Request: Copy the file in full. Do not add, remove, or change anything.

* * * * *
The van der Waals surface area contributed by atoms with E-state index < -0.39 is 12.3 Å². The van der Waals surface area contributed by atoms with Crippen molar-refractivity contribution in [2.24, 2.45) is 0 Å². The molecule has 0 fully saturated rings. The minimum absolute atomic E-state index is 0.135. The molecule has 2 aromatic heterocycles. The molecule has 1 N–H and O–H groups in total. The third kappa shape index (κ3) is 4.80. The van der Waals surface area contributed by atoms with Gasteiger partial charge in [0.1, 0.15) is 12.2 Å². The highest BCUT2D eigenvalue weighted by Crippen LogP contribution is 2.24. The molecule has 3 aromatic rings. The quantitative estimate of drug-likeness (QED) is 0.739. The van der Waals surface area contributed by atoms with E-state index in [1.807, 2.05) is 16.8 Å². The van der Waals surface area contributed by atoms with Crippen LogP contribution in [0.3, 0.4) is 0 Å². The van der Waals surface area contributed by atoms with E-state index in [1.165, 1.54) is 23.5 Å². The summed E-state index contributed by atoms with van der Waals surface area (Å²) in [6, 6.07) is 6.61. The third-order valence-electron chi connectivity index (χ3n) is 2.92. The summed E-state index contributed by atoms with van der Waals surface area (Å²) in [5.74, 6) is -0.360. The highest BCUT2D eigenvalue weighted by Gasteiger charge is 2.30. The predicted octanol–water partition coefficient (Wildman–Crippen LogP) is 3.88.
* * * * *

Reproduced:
The van der Waals surface area contributed by atoms with E-state index < -0.39 is 12.3 Å². The van der Waals surface area contributed by atoms with Crippen molar-refractivity contribution in [2.24, 2.45) is 0 Å². The molecule has 0 fully saturated rings. The minimum absolute atomic E-state index is 0.135. The molecule has 2 aromatic heterocycles. The molecule has 1 N–H and O–H groups in total. The third kappa shape index (κ3) is 4.80. The van der Waals surface area contributed by atoms with Gasteiger partial charge in [0.1, 0.15) is 12.2 Å². The highest BCUT2D eigenvalue weighted by Crippen LogP contribution is 2.24. The molecule has 3 aromatic rings. The quantitative estimate of drug-likeness (QED) is 0.739. The van der Waals surface area contributed by atoms with E-state index in [1.807, 2.05) is 16.8 Å². The van der Waals surface area contributed by atoms with Crippen LogP contribution in [0.3, 0.4) is 0 Å². The van der Waals surface area contributed by atoms with E-state index in [1.165, 1.54) is 23.5 Å². The summed E-state index contributed by atoms with van der Waals surface area (Å²) in [6, 6.07) is 6.61. The third-order valence-electron chi connectivity index (χ3n) is 2.92. The summed E-state index contributed by atoms with van der Waals surface area (Å²) in [5.74, 6) is -0.360. The highest BCUT2D eigenvalue weighted by Gasteiger charge is 2.30. The predicted octanol–water partition coefficient (Wildman–Crippen LogP) is 3.88.